SS bow pulpit w/ anchor holder. 6 SS stanchions w/ double lifelines. 1500 GPH electric bilge pump. 2 lb. Dry Chemical fire extinguisher. 13 lb. Danforth anchor w/ 150' of nylon line & 6' of chain. 2 "Jim Buoy" safety harnesses. 4 PFD safety vests & 2 cushions. Air Horn. Flares (probably out-dated). Propane locker is sealed inside & vented over- board.
5" Danforth "Constellation" compass. Auto-Helm 2000 autopilot. VHF radio w/ mast antenna. Depth sounder - not reliable. Wired for 110v & 12v. 6 overhead reading lights (12v). 50' shore power cord.
Two burner propane stove, built into counter top. Ice box, built in with 3" foam insulation. Dishes & mugs in a Mahogany rack. Storage behind the bunks. 4" thick foam cushions w/fabric covers. Port-a-Potti built into a well forward.
Zephyr was equipped with a 20 Hp. Arnolt "SEAMITE" gasoline inboard engine. Lighted instrument panel. Reverse gear with no reduction. "Morse" engine controls. Two blade brass propeller. 12" dia x 13" pitch. "Last Drop" shaft seal. Waterlift muffler. Electric fuel pump. 12 Gal. fuel tank w/2 filters, 2 shut-offs. Fuel consumption's is 1/2 gal/hr @ 6 knots giving a range of over 140 miles.
The bottom paint on the boat as photographed is VC-17, which turns gray after the boat has been launched and is sitting in the water. It is a "go-fast" paint that can be used in fresh water.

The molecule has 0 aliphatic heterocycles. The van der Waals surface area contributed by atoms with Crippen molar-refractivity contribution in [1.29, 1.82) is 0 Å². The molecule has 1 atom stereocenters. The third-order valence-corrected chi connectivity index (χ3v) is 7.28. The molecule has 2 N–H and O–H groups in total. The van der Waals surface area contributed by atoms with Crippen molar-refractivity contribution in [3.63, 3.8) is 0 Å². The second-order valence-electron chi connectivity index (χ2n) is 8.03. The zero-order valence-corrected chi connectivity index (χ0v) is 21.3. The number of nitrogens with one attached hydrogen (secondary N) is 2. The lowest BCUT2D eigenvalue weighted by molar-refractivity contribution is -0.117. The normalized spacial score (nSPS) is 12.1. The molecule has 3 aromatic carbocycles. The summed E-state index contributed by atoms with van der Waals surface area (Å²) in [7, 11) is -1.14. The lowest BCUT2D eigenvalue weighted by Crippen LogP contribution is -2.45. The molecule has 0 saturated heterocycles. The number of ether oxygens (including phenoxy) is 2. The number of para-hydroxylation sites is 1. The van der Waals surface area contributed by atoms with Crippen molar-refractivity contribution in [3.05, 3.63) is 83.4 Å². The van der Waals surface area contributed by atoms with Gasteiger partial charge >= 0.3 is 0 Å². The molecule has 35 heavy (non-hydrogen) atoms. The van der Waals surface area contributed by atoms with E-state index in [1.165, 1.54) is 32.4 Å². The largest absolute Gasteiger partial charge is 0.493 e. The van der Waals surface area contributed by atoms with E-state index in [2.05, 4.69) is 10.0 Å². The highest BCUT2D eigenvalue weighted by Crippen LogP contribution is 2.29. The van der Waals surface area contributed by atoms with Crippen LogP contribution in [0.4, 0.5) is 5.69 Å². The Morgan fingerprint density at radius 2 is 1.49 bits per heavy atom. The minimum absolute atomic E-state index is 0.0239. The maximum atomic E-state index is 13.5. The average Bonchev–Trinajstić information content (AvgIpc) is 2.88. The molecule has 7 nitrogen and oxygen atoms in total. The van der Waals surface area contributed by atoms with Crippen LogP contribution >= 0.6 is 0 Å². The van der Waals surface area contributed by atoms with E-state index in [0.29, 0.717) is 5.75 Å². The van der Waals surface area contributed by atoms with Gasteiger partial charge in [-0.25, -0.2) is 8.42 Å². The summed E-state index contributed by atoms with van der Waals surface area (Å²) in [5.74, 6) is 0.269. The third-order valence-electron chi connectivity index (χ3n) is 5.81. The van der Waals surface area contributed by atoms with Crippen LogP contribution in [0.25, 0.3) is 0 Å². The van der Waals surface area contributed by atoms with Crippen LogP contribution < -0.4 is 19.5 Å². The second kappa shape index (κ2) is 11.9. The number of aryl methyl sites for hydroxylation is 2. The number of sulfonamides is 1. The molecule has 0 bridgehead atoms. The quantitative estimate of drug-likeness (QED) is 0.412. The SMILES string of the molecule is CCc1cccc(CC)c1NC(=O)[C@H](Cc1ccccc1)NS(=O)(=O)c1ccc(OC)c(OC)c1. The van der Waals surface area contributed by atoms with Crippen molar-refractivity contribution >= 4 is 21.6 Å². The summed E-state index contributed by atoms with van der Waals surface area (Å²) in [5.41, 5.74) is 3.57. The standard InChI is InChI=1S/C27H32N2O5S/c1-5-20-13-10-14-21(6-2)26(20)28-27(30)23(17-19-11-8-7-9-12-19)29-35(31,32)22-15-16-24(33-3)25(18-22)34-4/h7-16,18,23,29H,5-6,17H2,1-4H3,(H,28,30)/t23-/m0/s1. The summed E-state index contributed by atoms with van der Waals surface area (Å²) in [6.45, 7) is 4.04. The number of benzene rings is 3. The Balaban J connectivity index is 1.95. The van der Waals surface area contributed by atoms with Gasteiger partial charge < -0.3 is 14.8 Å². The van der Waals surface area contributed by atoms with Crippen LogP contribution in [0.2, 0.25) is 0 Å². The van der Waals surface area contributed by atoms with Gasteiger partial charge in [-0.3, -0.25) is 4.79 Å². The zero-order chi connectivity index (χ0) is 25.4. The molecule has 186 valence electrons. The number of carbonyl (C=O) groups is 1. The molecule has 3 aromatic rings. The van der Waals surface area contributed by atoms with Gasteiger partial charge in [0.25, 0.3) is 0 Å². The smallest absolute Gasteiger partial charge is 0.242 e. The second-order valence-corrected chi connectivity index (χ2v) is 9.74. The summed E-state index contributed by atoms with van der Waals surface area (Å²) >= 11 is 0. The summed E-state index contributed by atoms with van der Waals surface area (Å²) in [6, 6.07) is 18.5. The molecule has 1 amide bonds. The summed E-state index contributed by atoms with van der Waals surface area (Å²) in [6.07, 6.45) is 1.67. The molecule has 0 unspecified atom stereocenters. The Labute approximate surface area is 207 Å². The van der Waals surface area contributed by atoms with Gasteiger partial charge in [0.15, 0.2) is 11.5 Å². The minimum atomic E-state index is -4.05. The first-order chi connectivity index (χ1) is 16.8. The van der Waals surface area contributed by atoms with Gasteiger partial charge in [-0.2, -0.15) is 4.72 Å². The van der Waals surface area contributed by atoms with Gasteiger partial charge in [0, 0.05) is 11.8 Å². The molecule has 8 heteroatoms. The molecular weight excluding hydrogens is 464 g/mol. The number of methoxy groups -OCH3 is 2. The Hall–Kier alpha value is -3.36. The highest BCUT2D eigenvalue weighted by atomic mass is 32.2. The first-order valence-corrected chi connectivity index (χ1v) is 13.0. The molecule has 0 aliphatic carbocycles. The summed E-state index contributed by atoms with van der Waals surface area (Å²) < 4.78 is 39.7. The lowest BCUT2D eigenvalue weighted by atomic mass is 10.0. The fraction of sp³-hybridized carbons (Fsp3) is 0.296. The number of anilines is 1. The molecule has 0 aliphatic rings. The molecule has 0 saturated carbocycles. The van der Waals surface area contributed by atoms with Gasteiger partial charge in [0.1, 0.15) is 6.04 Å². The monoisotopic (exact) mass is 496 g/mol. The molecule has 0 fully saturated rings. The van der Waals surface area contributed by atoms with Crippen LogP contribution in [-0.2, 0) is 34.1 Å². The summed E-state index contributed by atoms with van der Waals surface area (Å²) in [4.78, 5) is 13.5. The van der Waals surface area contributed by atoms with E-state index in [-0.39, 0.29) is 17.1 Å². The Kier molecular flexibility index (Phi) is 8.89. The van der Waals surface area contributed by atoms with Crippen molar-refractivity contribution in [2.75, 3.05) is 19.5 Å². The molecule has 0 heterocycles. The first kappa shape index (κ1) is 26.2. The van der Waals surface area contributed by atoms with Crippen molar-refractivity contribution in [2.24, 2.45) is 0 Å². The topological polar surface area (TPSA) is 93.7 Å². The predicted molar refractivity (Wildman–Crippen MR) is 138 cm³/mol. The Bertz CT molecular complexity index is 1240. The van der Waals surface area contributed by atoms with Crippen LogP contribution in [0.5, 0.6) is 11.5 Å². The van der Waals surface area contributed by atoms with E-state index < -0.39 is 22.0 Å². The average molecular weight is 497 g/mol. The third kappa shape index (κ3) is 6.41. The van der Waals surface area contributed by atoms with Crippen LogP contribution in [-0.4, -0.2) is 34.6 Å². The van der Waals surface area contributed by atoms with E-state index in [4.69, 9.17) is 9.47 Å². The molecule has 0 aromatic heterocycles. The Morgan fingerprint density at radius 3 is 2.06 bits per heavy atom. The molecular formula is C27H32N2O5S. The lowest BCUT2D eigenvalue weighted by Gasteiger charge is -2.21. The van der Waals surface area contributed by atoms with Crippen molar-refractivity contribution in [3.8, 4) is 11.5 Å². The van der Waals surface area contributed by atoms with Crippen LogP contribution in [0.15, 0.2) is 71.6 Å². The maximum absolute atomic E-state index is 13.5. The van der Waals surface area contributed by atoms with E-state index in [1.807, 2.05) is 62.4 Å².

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"Bambino", Hull #123:
"Bambino" owned by Joseph V. De Michele
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Lapworth 24 Gladiator Brochure
The four pages of a 1960s Gladiator brochure published by Continental Plastics are on a separate page linked to this page through this link or through the thumbnail sketches below. The photographs and text of the brochure were provided in the original format by Phil Jay, who wrote testimonial #3 above about the Lapworth Gladiator "Cestus, hull #21.The text has been presented in text form rather than in image format to reduce loading time and to improve the readability of the text on-line.
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Lapworth 24 and Lapworth 24 Gladiator Links
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Copyright © by Scott Galloway 2000. All rights are reserved.
Zephyr photos: copyright by © Captain Deborah Streeter 2000. All rights reserved